NATO’s summit in Madrid, Spain, in June 2022 marked the first time the four leaders of NATO’s Indo-Pacific partner countries — Australia, Japan, New Zealand and the Republic of Korea (ROK) — joined NATO counterparts for a meeting at the heads of state and government level. July 2023, at the NATO summit in Vilnius, Lithuania, will mark the second. The high level of media attention paid to the attendance in Madrid of the Indo-Pacific partners, known informally as the Indo-Pacific Four or IP4, is likely to be repeated in Vilnius. Beyond this, what should Indo-Pacific watchers expect from the Vilnius Summit in terms of NATO-IP4 developments? The answer depends on where one looks. More is going on behind the scenes at NATO in terms of Indo-Pacific partner relations than is likely to play out on the public stage at Vilnius.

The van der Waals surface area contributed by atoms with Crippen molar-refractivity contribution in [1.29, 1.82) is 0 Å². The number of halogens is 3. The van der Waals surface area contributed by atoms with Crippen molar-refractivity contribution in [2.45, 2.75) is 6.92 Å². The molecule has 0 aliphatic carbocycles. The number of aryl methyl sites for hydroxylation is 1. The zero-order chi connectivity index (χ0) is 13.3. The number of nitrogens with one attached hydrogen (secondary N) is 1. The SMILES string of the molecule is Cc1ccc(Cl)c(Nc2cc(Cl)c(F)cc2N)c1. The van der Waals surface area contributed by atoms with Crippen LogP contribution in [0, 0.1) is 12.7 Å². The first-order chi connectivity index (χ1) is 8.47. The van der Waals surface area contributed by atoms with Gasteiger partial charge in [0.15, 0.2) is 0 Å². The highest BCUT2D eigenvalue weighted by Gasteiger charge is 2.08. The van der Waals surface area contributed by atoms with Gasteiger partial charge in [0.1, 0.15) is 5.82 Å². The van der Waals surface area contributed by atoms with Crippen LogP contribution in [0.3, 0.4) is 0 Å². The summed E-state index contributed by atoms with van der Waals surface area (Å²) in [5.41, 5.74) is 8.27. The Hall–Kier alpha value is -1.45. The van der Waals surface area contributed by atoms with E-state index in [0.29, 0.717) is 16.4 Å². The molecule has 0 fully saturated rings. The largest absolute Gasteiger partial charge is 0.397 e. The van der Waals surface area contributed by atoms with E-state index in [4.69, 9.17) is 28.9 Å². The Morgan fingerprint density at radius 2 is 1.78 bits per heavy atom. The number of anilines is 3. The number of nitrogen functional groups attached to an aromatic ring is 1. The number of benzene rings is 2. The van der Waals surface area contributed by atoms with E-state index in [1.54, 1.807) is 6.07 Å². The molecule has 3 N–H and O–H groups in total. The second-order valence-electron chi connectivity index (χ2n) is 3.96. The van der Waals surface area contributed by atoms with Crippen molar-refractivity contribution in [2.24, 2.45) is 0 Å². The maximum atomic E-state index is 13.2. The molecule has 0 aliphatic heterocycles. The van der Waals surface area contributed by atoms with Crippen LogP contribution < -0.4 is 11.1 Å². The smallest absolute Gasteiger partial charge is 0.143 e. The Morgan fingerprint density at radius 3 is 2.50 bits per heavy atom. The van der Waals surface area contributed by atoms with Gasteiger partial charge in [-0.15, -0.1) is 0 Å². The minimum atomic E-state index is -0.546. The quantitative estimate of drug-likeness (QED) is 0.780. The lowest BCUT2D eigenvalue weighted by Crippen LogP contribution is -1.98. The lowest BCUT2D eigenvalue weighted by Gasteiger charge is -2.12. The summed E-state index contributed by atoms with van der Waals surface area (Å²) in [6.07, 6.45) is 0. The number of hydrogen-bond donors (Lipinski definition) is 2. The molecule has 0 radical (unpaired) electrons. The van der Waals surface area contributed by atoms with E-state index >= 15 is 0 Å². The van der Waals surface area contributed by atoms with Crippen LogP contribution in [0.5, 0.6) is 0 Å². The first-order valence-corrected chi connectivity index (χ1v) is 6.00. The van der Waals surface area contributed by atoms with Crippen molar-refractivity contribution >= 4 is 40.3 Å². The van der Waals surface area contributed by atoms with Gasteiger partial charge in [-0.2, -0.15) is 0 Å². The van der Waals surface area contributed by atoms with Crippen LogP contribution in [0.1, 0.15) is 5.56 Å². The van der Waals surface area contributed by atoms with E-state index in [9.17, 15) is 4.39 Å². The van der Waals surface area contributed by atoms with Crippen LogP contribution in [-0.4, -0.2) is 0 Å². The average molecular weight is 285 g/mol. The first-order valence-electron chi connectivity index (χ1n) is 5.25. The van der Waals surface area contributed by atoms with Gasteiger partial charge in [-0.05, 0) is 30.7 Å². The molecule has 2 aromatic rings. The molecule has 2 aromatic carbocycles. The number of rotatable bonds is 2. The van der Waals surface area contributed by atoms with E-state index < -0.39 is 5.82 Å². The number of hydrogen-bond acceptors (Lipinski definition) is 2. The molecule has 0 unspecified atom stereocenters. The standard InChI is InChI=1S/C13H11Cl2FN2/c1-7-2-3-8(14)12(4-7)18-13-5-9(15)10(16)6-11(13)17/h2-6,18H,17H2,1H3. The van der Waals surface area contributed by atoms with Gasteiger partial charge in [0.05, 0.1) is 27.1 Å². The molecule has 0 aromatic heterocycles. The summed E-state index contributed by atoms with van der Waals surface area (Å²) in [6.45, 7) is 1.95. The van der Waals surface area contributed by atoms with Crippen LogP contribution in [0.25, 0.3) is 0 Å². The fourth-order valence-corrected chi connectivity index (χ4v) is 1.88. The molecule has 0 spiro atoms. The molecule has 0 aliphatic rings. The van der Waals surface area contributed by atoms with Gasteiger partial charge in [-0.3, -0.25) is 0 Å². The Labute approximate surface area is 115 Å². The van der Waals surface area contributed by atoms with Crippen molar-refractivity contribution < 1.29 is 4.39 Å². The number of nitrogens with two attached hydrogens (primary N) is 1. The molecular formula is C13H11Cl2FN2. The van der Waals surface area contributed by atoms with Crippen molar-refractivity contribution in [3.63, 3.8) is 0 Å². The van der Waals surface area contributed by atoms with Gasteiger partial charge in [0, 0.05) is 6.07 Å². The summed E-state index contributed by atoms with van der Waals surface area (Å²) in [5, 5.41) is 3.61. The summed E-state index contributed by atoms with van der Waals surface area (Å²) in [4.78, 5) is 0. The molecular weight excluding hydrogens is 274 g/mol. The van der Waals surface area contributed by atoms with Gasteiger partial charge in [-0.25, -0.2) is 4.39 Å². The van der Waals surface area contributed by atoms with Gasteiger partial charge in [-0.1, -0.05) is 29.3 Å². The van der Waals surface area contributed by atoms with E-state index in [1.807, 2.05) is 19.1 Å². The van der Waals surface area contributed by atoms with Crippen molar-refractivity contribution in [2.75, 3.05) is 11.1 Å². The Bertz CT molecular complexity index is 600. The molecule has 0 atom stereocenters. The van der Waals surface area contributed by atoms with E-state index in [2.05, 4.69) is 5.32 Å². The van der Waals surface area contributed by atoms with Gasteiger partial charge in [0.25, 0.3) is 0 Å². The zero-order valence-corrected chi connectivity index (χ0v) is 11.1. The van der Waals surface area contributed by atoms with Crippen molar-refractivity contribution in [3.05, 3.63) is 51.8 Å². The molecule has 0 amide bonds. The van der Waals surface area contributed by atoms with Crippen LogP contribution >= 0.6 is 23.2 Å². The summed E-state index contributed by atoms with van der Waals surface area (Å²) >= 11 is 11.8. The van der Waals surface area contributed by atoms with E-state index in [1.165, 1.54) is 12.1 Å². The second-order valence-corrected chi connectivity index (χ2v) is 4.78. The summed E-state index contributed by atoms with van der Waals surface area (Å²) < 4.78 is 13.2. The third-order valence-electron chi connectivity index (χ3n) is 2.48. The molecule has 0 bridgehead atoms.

NATO Secretary-General  Jens Stoltenberg (center) with the heads of state from Australia, Japan, New Zealand and South Korea, June 2022. This marked the first time the leaders of the IP4 countries joined a NATO leaders’ level meeting. (NATO)
NATO Secretary-General Jens Stoltenberg (center) with the heads of state from Australia, Japan, New Zealand and South Korea, June 2022. This marked the first time the leaders of the IP4 countries joined a NATO leaders’ level meeting. (NATO)

NATO-IP4 Relations